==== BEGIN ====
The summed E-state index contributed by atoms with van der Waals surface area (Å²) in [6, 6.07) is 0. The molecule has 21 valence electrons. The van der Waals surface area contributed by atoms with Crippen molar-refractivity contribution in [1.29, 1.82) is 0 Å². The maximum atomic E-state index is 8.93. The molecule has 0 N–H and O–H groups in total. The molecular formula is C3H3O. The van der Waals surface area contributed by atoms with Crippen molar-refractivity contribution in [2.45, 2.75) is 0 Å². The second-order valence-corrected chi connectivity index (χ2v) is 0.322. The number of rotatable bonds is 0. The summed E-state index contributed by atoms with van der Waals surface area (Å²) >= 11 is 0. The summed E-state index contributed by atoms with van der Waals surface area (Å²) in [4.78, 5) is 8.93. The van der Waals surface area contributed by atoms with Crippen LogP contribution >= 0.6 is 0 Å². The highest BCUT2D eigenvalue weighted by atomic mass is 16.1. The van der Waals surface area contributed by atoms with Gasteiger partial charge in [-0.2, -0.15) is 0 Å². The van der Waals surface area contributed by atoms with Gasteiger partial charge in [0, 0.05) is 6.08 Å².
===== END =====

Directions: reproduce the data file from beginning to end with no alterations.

The summed E-state index contributed by atoms with van der Waals surface area (Å²) in [6, 6.07) is 0. The molecule has 21 valence electrons. The van der Waals surface area contributed by atoms with Crippen molar-refractivity contribution in [1.29, 1.82) is 0 Å². The maximum atomic E-state index is 8.93. The molecule has 0 N–H and O–H groups in total. The molecular formula is C3H3O. The van der Waals surface area contributed by atoms with Crippen molar-refractivity contribution in [2.45, 2.75) is 0 Å². The second-order valence-corrected chi connectivity index (χ2v) is 0.322. The number of rotatable bonds is 0. The summed E-state index contributed by atoms with van der Waals surface area (Å²) >= 11 is 0. The summed E-state index contributed by atoms with van der Waals surface area (Å²) in [4.78, 5) is 8.93. The van der Waals surface area contributed by atoms with Crippen LogP contribution >= 0.6 is 0 Å². The highest BCUT2D eigenvalue weighted by atomic mass is 16.1. The van der Waals surface area contributed by atoms with Gasteiger partial charge in [-0.2, -0.15) is 0 Å². The van der Waals surface area contributed by atoms with Gasteiger partial charge in [0, 0.05) is 6.08 Å².